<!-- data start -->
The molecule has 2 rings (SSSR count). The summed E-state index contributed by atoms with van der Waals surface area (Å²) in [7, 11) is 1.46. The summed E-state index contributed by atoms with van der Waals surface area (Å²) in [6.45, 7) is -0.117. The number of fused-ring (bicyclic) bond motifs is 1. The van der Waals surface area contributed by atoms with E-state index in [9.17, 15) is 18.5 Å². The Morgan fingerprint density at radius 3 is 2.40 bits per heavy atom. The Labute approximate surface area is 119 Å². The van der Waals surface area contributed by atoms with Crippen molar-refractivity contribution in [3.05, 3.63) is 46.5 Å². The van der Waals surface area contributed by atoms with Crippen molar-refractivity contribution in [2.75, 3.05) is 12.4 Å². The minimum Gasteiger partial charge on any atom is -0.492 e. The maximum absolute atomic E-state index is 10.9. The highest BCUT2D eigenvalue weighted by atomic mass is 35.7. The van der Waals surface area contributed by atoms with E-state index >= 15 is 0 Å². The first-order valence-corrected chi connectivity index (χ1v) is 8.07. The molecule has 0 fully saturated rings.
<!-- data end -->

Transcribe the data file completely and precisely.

The molecule has 2 rings (SSSR count). The summed E-state index contributed by atoms with van der Waals surface area (Å²) in [7, 11) is 1.46. The summed E-state index contributed by atoms with van der Waals surface area (Å²) in [6.45, 7) is -0.117. The number of fused-ring (bicyclic) bond motifs is 1. The van der Waals surface area contributed by atoms with E-state index in [9.17, 15) is 18.5 Å². The Morgan fingerprint density at radius 3 is 2.40 bits per heavy atom. The Labute approximate surface area is 119 Å². The van der Waals surface area contributed by atoms with Crippen molar-refractivity contribution in [3.05, 3.63) is 46.5 Å². The van der Waals surface area contributed by atoms with Crippen molar-refractivity contribution in [2.75, 3.05) is 12.4 Å². The minimum Gasteiger partial charge on any atom is -0.492 e. The maximum absolute atomic E-state index is 10.9. The highest BCUT2D eigenvalue weighted by atomic mass is 35.7. The van der Waals surface area contributed by atoms with E-state index >= 15 is 0 Å². The first-order valence-corrected chi connectivity index (χ1v) is 8.07. The molecule has 0 fully saturated rings.